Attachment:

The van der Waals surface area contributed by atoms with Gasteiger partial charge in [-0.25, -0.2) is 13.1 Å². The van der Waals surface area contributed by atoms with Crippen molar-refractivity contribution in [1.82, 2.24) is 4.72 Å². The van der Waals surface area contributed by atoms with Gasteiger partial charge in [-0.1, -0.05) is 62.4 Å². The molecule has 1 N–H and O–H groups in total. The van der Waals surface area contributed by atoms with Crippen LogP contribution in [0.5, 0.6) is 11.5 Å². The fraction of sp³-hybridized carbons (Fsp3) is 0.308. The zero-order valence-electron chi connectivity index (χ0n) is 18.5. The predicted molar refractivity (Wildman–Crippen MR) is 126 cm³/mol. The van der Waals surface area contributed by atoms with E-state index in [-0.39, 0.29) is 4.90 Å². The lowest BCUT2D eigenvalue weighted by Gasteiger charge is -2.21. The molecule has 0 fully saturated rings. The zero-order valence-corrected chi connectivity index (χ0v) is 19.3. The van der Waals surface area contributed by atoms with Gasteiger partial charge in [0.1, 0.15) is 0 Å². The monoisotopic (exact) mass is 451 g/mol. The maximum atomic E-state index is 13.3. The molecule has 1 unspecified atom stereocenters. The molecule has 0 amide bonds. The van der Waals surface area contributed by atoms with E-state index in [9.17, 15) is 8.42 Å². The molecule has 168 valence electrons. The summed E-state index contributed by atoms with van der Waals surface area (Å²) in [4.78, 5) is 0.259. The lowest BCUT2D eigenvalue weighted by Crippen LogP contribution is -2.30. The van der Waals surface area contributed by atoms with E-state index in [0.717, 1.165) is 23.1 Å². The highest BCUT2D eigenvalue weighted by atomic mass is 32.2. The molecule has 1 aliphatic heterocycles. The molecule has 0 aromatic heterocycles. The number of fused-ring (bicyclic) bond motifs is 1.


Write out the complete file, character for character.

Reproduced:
The van der Waals surface area contributed by atoms with Gasteiger partial charge in [-0.25, -0.2) is 13.1 Å². The van der Waals surface area contributed by atoms with Crippen molar-refractivity contribution in [1.82, 2.24) is 4.72 Å². The van der Waals surface area contributed by atoms with Gasteiger partial charge in [-0.1, -0.05) is 62.4 Å². The molecule has 1 N–H and O–H groups in total. The van der Waals surface area contributed by atoms with Crippen LogP contribution in [0.5, 0.6) is 11.5 Å². The fraction of sp³-hybridized carbons (Fsp3) is 0.308. The zero-order valence-electron chi connectivity index (χ0n) is 18.5. The predicted molar refractivity (Wildman–Crippen MR) is 126 cm³/mol. The van der Waals surface area contributed by atoms with E-state index in [-0.39, 0.29) is 4.90 Å². The lowest BCUT2D eigenvalue weighted by Gasteiger charge is -2.21. The molecule has 0 fully saturated rings. The zero-order valence-corrected chi connectivity index (χ0v) is 19.3. The van der Waals surface area contributed by atoms with Gasteiger partial charge in [0.1, 0.15) is 0 Å². The monoisotopic (exact) mass is 451 g/mol. The maximum atomic E-state index is 13.3. The molecule has 1 unspecified atom stereocenters. The molecule has 0 amide bonds. The van der Waals surface area contributed by atoms with E-state index in [9.17, 15) is 8.42 Å². The molecule has 168 valence electrons. The summed E-state index contributed by atoms with van der Waals surface area (Å²) in [4.78, 5) is 0.259. The lowest BCUT2D eigenvalue weighted by Crippen LogP contribution is -2.30. The van der Waals surface area contributed by atoms with E-state index in [0.717, 1.165) is 23.1 Å². The highest BCUT2D eigenvalue weighted by atomic mass is 32.2. The molecule has 1 aliphatic heterocycles. The molecule has 0 aromatic heterocycles. The number of fused-ring (bicyclic) bond motifs is 1.